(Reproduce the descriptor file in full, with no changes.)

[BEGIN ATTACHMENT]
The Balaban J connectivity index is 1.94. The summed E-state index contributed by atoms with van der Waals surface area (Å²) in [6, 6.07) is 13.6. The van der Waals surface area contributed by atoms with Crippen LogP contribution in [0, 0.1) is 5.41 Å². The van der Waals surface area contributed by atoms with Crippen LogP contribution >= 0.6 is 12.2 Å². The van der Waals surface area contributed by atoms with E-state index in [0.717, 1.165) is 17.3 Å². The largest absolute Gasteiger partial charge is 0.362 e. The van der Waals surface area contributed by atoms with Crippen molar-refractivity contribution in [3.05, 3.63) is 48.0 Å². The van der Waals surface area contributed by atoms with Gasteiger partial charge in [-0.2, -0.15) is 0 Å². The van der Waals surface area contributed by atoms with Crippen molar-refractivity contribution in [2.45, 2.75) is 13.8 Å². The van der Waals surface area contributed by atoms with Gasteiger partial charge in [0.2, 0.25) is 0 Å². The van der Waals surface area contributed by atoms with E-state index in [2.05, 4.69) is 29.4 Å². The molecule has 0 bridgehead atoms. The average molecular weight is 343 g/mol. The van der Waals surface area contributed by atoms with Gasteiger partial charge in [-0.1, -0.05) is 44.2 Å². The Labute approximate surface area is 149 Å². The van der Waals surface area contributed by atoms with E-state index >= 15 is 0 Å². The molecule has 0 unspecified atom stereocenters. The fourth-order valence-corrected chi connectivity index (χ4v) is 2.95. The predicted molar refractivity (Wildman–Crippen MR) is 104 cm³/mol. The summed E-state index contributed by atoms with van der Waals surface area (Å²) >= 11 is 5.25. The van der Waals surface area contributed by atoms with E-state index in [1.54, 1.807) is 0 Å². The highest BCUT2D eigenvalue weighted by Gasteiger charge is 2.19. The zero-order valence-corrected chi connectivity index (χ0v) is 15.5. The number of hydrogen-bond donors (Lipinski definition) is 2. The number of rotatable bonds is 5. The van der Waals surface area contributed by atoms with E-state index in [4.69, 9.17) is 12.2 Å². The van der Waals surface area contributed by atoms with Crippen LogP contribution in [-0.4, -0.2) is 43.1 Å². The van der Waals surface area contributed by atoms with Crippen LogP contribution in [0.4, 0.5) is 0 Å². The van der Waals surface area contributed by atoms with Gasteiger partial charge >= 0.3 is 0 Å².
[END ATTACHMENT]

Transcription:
The Balaban J connectivity index is 1.94. The summed E-state index contributed by atoms with van der Waals surface area (Å²) in [6, 6.07) is 13.6. The van der Waals surface area contributed by atoms with Crippen LogP contribution in [0, 0.1) is 5.41 Å². The van der Waals surface area contributed by atoms with Crippen LogP contribution >= 0.6 is 12.2 Å². The van der Waals surface area contributed by atoms with E-state index in [0.717, 1.165) is 17.3 Å². The largest absolute Gasteiger partial charge is 0.362 e. The van der Waals surface area contributed by atoms with Crippen molar-refractivity contribution in [3.05, 3.63) is 48.0 Å². The van der Waals surface area contributed by atoms with Gasteiger partial charge in [-0.2, -0.15) is 0 Å². The van der Waals surface area contributed by atoms with Crippen molar-refractivity contribution in [2.45, 2.75) is 13.8 Å². The van der Waals surface area contributed by atoms with Gasteiger partial charge in [0.2, 0.25) is 0 Å². The van der Waals surface area contributed by atoms with E-state index in [2.05, 4.69) is 29.4 Å². The molecule has 0 bridgehead atoms. The average molecular weight is 343 g/mol. The van der Waals surface area contributed by atoms with Gasteiger partial charge in [-0.1, -0.05) is 44.2 Å². The Labute approximate surface area is 149 Å². The van der Waals surface area contributed by atoms with E-state index >= 15 is 0 Å². The molecule has 0 unspecified atom stereocenters. The fourth-order valence-corrected chi connectivity index (χ4v) is 2.95. The predicted molar refractivity (Wildman–Crippen MR) is 104 cm³/mol. The summed E-state index contributed by atoms with van der Waals surface area (Å²) >= 11 is 5.25. The van der Waals surface area contributed by atoms with E-state index in [1.54, 1.807) is 0 Å². The highest BCUT2D eigenvalue weighted by Gasteiger charge is 2.19. The zero-order valence-corrected chi connectivity index (χ0v) is 15.5. The number of hydrogen-bond donors (Lipinski definition) is 2. The number of rotatable bonds is 5. The van der Waals surface area contributed by atoms with E-state index in [4.69, 9.17) is 12.2 Å². The van der Waals surface area contributed by atoms with Crippen LogP contribution in [-0.4, -0.2) is 43.1 Å². The van der Waals surface area contributed by atoms with Crippen LogP contribution in [0.4, 0.5) is 0 Å². The van der Waals surface area contributed by atoms with Gasteiger partial charge >= 0.3 is 0 Å².